Natural disasters, earthquakes, hurricanes, tornadoes, forest fires, floods, volcanic eruptions - you name it, a dome is the strongest structural shape bar none. The fragile shell of an egg would crumble under the slightest pressure if it was flat. It’s incredible strength comes from it’s dome shape. A dome is strong because it distributes forces equally in all direction throughout it’s entire surface. Architects and engineers have know this for centuries. Some of the oldest standing buildings in the world are domes. That's why they cover some of the worlds most prominent buildings, like the US capital, state capitals, cathedrals, temples and mosques.

    “Sick house syndrome” is a term used to describe the ailments caused by the off gassing of modern construction materials. AirCrete is inert, it’s composed of limestone and other natural materials. And it’s a good base for the application of interior natural plasters. https://www.domegaia.com/aircrete.html
    .

    Made professionally

    What is aircrete?
    Aircrete is a lightweight masonry material, combining the strength, durability and thermal efficiency of concrete with the ease of use that comes with a lightweight material; it is easy to handle, cut and work with on site.

    What is aircrete made from?
    The materials used in the manufacture of Aircrete in the UK are sand, pulverised fuel ash (PFA), cement, lime and water.

    About 70 per cent of the volume of each Celcon Block manufactured in the UK by industry leader H+H is PFA. This is a waste material that is a by-product of coal-fired energy generation and aircrete blocks are therefore hugely sustainable, making use of a material that would otherwise be sent to landfill. The use of PFA gives the blocks their distinctive grey colour.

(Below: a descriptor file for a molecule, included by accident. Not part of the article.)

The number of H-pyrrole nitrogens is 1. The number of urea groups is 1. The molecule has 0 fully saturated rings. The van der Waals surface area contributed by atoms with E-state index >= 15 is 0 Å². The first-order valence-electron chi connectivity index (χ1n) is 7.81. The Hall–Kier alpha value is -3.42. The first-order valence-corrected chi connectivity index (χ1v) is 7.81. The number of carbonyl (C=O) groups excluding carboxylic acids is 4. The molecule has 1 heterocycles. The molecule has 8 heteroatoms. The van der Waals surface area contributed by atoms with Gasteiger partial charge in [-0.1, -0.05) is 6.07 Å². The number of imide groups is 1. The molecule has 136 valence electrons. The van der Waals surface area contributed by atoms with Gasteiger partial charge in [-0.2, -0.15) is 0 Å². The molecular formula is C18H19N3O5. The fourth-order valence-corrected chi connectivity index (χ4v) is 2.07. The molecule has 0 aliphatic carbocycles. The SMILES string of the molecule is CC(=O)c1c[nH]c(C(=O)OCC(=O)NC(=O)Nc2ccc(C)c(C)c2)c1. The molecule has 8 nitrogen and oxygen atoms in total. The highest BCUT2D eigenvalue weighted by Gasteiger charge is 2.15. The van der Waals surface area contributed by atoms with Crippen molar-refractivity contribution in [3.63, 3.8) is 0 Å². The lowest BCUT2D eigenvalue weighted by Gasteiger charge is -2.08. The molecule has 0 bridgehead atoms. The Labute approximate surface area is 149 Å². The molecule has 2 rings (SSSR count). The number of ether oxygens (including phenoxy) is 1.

Celcon Blocks also contain a percentage of sand and this percentage can vary depending on the availability of PFA. Some European plants manufacture aircrete using sand entirely in place of PFA. The resulting block will have the same performance characteristics but will be a pale milky colour.

    What makes aircrete so light?
    The main difference between an aircrete block and a dense concrete block is in its weight, and this is determined by the way it is made. The basic ingredients of aircrete (sand, PFA, cement, lime and water) are mixed into a slurry and a small amount of aluminium oxide is added to the mix. This causes a chemical reaction in which air bubbles are formed – it’s a very similar process to adding yeast to a flour mix to make bread.

    Once all the bubbles have been formed, the aircrete mix sets into a soft block which is then cut to size. These cut blocks are transferred into autoclaves for high pressure curing to produce rigid blocks with the strength to carry the weight of an entire building.

    What are the benefits of aircrete?
    The air pockets, or cells, trapped within the concrete give aircrete blocks their distinctive performance benefits.

    As the cells are not interconnecting, aircrete offers excellent sound insulation, superb thermal insulation and air-tightness. They are also entirely waterproof and resistant to sulfate – important when using aircrete below ground level.

    For builders using aircrete on site, the main advantages are to do with ease of use. Because they are lightweight, aircrete blocks can easily be moved around and are much easier to lay. They can also be cut with a hand saw, allowing for standard block sizes to be cut down to fit the precise dimensions of details such as door and window openings.

    Aircrete is also fire resistant, making it an ideal product for use in residential properties. Available in a range of thicknesses - 75-200 millimetres (mm) - and strengths (2.9N mm2 up to 8.7N mm2), the blocks can be used from below DPC level right up to the eaves of a house and include both internal and external cavity walls; solid walls; party walls; and beam and block floors.

    Aircrete’s load-bearing capabilities are often underestimated, meaning the product can be overlooked for foundations, but it does in fact support up to a three-storey residential building with easehttps://www.planningportal.co.uk/inf..._-_structure/5.
    OR DIY

    https://www.doityourself.com/stry/ho...oncrete-blocks


    Source: https://www.youtube.com/watch?v=NEHyTvLphnQ



    Source: https://www.youtube.com/watch?v=JR8KiyLUWI0



    Source: https://www.youtube.com/watch?v=LVNrjGh1A94



    Source: https://www.youtube.com/watch?v=7lcIeT7Li2E
    Last edited by Maggie, Today at 00:01.